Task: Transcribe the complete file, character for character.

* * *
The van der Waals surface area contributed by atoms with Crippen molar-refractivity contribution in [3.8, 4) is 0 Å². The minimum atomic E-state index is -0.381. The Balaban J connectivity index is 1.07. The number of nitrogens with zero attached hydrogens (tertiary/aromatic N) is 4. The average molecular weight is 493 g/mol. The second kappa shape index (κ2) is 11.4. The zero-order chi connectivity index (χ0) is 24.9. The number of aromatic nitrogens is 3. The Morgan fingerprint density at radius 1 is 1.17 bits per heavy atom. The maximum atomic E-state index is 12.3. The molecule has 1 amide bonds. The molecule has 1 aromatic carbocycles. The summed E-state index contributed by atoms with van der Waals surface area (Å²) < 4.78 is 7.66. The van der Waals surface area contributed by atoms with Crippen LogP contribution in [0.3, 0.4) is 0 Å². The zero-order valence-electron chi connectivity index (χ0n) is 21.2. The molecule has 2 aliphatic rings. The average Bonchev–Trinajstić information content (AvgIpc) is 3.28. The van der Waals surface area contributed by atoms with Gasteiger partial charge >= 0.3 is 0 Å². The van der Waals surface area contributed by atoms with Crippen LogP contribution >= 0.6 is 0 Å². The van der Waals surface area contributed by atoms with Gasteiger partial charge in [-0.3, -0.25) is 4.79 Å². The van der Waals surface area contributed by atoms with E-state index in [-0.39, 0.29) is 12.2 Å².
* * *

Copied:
The van der Waals surface area contributed by atoms with Crippen molar-refractivity contribution in [3.8, 4) is 0 Å². The minimum atomic E-state index is -0.381. The Balaban J connectivity index is 1.07. The number of nitrogens with zero attached hydrogens (tertiary/aromatic N) is 4. The average molecular weight is 493 g/mol. The second kappa shape index (κ2) is 11.4. The zero-order chi connectivity index (χ0) is 24.9. The number of aromatic nitrogens is 3. The Morgan fingerprint density at radius 1 is 1.17 bits per heavy atom. The maximum atomic E-state index is 12.3. The molecule has 1 amide bonds. The molecule has 1 aromatic carbocycles. The summed E-state index contributed by atoms with van der Waals surface area (Å²) < 4.78 is 7.66. The van der Waals surface area contributed by atoms with Crippen LogP contribution in [0.3, 0.4) is 0 Å². The zero-order valence-electron chi connectivity index (χ0n) is 21.2. The molecule has 2 aliphatic rings. The average Bonchev–Trinajstić information content (AvgIpc) is 3.28. The van der Waals surface area contributed by atoms with Gasteiger partial charge >= 0.3 is 0 Å². The van der Waals surface area contributed by atoms with Crippen LogP contribution >= 0.6 is 0 Å². The van der Waals surface area contributed by atoms with Gasteiger partial charge in [-0.3, -0.25) is 4.79 Å². The van der Waals surface area contributed by atoms with E-state index in [-0.39, 0.29) is 12.2 Å².